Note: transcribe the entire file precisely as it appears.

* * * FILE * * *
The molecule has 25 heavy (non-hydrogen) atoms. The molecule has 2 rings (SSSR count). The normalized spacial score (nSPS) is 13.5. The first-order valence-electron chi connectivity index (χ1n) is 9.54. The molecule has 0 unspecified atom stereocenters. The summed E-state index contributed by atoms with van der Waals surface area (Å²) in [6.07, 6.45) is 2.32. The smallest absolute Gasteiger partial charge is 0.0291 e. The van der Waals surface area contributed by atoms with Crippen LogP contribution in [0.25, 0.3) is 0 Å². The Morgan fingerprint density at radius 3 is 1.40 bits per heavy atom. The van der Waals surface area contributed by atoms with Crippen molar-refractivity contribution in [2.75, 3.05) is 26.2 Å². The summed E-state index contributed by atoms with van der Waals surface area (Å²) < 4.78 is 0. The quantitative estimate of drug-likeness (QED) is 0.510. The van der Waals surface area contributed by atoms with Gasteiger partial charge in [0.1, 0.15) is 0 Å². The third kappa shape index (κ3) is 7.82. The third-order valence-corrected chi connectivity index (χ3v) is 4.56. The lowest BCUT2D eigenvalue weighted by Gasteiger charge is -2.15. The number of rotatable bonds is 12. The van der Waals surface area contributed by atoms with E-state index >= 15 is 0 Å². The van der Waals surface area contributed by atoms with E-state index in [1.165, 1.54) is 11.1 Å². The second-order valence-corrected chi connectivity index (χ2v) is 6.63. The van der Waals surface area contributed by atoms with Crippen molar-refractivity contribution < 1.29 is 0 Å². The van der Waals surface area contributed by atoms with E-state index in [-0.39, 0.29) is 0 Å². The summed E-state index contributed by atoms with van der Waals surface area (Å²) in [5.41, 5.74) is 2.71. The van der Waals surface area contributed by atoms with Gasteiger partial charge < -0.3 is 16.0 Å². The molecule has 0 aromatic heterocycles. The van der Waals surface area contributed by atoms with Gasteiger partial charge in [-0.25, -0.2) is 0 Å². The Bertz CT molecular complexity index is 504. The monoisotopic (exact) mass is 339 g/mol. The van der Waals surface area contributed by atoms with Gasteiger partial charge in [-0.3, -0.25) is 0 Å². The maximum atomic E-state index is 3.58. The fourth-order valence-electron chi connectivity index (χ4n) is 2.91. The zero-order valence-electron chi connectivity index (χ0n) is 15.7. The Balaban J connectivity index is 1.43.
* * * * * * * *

The molecule has 25 heavy (non-hydrogen) atoms. The molecule has 2 rings (SSSR count). The normalized spacial score (nSPS) is 13.5. The first-order valence-electron chi connectivity index (χ1n) is 9.54. The molecule has 0 unspecified atom stereocenters. The summed E-state index contributed by atoms with van der Waals surface area (Å²) in [6.07, 6.45) is 2.32. The smallest absolute Gasteiger partial charge is 0.0291 e. The van der Waals surface area contributed by atoms with Crippen LogP contribution in [0.25, 0.3) is 0 Å². The Morgan fingerprint density at radius 3 is 1.40 bits per heavy atom. The van der Waals surface area contributed by atoms with Crippen molar-refractivity contribution in [2.75, 3.05) is 26.2 Å². The summed E-state index contributed by atoms with van der Waals surface area (Å²) < 4.78 is 0. The quantitative estimate of drug-likeness (QED) is 0.510. The van der Waals surface area contributed by atoms with Gasteiger partial charge in [0.1, 0.15) is 0 Å². The third kappa shape index (κ3) is 7.82. The third-order valence-corrected chi connectivity index (χ3v) is 4.56. The lowest BCUT2D eigenvalue weighted by Gasteiger charge is -2.15. The number of rotatable bonds is 12. The van der Waals surface area contributed by atoms with E-state index >= 15 is 0 Å². The van der Waals surface area contributed by atoms with E-state index in [1.165, 1.54) is 11.1 Å². The second-order valence-corrected chi connectivity index (χ2v) is 6.63. The van der Waals surface area contributed by atoms with Crippen molar-refractivity contribution < 1.29 is 0 Å². The van der Waals surface area contributed by atoms with E-state index in [-0.39, 0.29) is 0 Å². The summed E-state index contributed by atoms with van der Waals surface area (Å²) in [5.41, 5.74) is 2.71. The van der Waals surface area contributed by atoms with Gasteiger partial charge < -0.3 is 16.0 Å². The molecule has 0 aromatic heterocycles. The van der Waals surface area contributed by atoms with Gasteiger partial charge in [-0.25, -0.2) is 0 Å². The Bertz CT molecular complexity index is 504. The monoisotopic (exact) mass is 339 g/mol. The van der Waals surface area contributed by atoms with Gasteiger partial charge in [-0.3, -0.25) is 0 Å². The maximum atomic E-state index is 3.58. The fourth-order valence-electron chi connectivity index (χ4n) is 2.91. The zero-order valence-electron chi connectivity index (χ0n) is 15.7. The Balaban J connectivity index is 1.43.